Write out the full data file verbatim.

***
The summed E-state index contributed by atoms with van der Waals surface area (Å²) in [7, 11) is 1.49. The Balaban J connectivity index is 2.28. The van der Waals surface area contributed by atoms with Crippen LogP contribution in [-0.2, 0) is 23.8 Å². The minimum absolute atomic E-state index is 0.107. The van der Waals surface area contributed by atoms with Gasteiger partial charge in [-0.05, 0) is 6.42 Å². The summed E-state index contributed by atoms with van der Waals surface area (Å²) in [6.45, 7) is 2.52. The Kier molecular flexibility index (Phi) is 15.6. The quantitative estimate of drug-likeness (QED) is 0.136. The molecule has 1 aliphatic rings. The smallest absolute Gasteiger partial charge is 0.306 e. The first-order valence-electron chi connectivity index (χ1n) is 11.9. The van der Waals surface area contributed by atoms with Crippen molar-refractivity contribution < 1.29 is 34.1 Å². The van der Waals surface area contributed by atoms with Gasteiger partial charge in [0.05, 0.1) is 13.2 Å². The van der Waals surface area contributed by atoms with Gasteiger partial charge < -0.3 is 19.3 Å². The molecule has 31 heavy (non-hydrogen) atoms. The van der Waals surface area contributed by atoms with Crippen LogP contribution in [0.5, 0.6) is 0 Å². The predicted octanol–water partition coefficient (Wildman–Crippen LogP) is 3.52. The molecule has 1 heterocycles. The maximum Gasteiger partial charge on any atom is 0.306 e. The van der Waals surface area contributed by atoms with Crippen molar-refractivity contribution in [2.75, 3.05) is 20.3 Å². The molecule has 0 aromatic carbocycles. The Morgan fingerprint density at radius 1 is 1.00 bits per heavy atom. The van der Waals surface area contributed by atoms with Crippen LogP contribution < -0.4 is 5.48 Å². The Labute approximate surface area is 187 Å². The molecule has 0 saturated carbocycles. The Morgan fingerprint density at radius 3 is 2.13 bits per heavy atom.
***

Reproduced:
The summed E-state index contributed by atoms with van der Waals surface area (Å²) in [7, 11) is 1.49. The Balaban J connectivity index is 2.28. The van der Waals surface area contributed by atoms with Crippen LogP contribution in [-0.2, 0) is 23.8 Å². The minimum absolute atomic E-state index is 0.107. The van der Waals surface area contributed by atoms with Gasteiger partial charge in [-0.05, 0) is 6.42 Å². The summed E-state index contributed by atoms with van der Waals surface area (Å²) in [6.45, 7) is 2.52. The Kier molecular flexibility index (Phi) is 15.6. The quantitative estimate of drug-likeness (QED) is 0.136. The molecule has 1 aliphatic rings. The smallest absolute Gasteiger partial charge is 0.306 e. The first-order valence-electron chi connectivity index (χ1n) is 11.9. The van der Waals surface area contributed by atoms with Crippen molar-refractivity contribution < 1.29 is 34.1 Å². The van der Waals surface area contributed by atoms with Gasteiger partial charge in [0.05, 0.1) is 13.2 Å². The van der Waals surface area contributed by atoms with Gasteiger partial charge < -0.3 is 19.3 Å². The molecule has 31 heavy (non-hydrogen) atoms. The van der Waals surface area contributed by atoms with Crippen LogP contribution in [0.5, 0.6) is 0 Å². The predicted octanol–water partition coefficient (Wildman–Crippen LogP) is 3.52. The molecule has 1 heterocycles. The maximum Gasteiger partial charge on any atom is 0.306 e. The van der Waals surface area contributed by atoms with Crippen molar-refractivity contribution in [2.75, 3.05) is 20.3 Å². The molecule has 0 aromatic carbocycles. The Morgan fingerprint density at radius 1 is 1.00 bits per heavy atom. The van der Waals surface area contributed by atoms with Crippen LogP contribution < -0.4 is 5.48 Å². The Labute approximate surface area is 187 Å². The molecule has 0 saturated carbocycles. The Morgan fingerprint density at radius 3 is 2.13 bits per heavy atom.